I moved her to the back of the room, and asked her what's wrong. "The teacher doesn't like me. She didn't let me talk." ::sigh:: I tried to explain to her that the teacher cannot talk to every child in the room, because there are too many children (more than 30). I tried to get her to go back and sing the songs, but she was still crying, this time saying, "I can't sing. I don't know the songs! I can't do it." By this time, I have to admit that my patience was exhausted. I told her probably not the most RDI-friendly, "If you are going to keep crying, we're going to go home." She insisted she didn't want to go home. This went on for a few more minutes, and the next song came on and the teachers were handing out the instruments. She brightened and rejoined the class.
After that point, she was a different child. She was happy, and actively participating in the singing, and the instrument playing/sharing, and the music note/rest reading. There were only 2 things I had to get involved in: she was banging her rhythm sticks on the ground after the teacher said not to, and she was getting too wound up during the bean bag passing song.
Singing time was over and we went back to the other classroom to prepare to go home. I took this time to finish answering her teacher's question about my desires for handling Reece. She asked if I wanted them to indulge her to keep her happy. I told them most definitely not. She needs to learn the rules of the classroom and be expected to keep them as they would expect another child of her age. That's the whole reason I'm in the classroom... to provide the extra scaffolding and framing of the classroom activities while she gets used to them. If I felt that she wasn't capable of handling this situation, then I wouldn't even try to have her participate. She needs a little extra assistance and time in understanding the classroom procedures. I don't want her to think that she can control the teachers and classmates.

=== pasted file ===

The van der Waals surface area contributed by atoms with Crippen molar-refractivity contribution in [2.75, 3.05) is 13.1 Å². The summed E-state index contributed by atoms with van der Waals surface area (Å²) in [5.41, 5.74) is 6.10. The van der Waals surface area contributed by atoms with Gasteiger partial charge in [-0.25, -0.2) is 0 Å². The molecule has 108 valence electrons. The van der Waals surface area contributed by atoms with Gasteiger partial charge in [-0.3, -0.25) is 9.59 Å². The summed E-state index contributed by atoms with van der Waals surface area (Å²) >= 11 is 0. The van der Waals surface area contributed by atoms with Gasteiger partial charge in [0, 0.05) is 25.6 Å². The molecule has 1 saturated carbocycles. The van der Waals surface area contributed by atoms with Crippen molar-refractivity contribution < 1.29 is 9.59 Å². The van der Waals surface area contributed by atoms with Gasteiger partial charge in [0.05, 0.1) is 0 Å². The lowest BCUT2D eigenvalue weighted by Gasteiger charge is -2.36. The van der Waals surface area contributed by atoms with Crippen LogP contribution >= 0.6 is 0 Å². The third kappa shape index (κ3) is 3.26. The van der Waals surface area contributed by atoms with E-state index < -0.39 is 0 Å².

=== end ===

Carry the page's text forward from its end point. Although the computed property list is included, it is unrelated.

It was time to go and Reece was trying to get the blocks back out. Her teacher went over to her and told her it was time to go, but they would have the blocks back in the classroom next week for her to play with. She was resistant, but the teacher was firm. Reece then handed her sucker stick to the teacher and said, "I'm done." The teacher told her she can throw it in the trash. Reece replied, "No, you do it." The teacher looked at me, then looked back at Reece and said, "Nope, you can do it! The trash can is right behind you." Reece took care of it herself. I smiled at the teacher and said, "Yep, that's the way to do it."
All in all, I think Reece is going to really do well in choir as soon as she's been a few weeks in a row. If not, then we'll try again in the fall. The kids her age will sing in April, and I'm not sure if Reece will be able to handle that. I spoke with the teacher about it, and we decided that we'll have her go through the dress rehearsal right before the program, and if she gets overwhelmed at any point, we'll just sit this performance out. We have plenty of time before then, though.
We got home from choir and my brain shut down. LOL Having to help the kids handle back-to-back situations is so draining. We have another new big situation coming this week: a Valentine party with a new homeschool group we are considering joining. Keep your fingers crossed!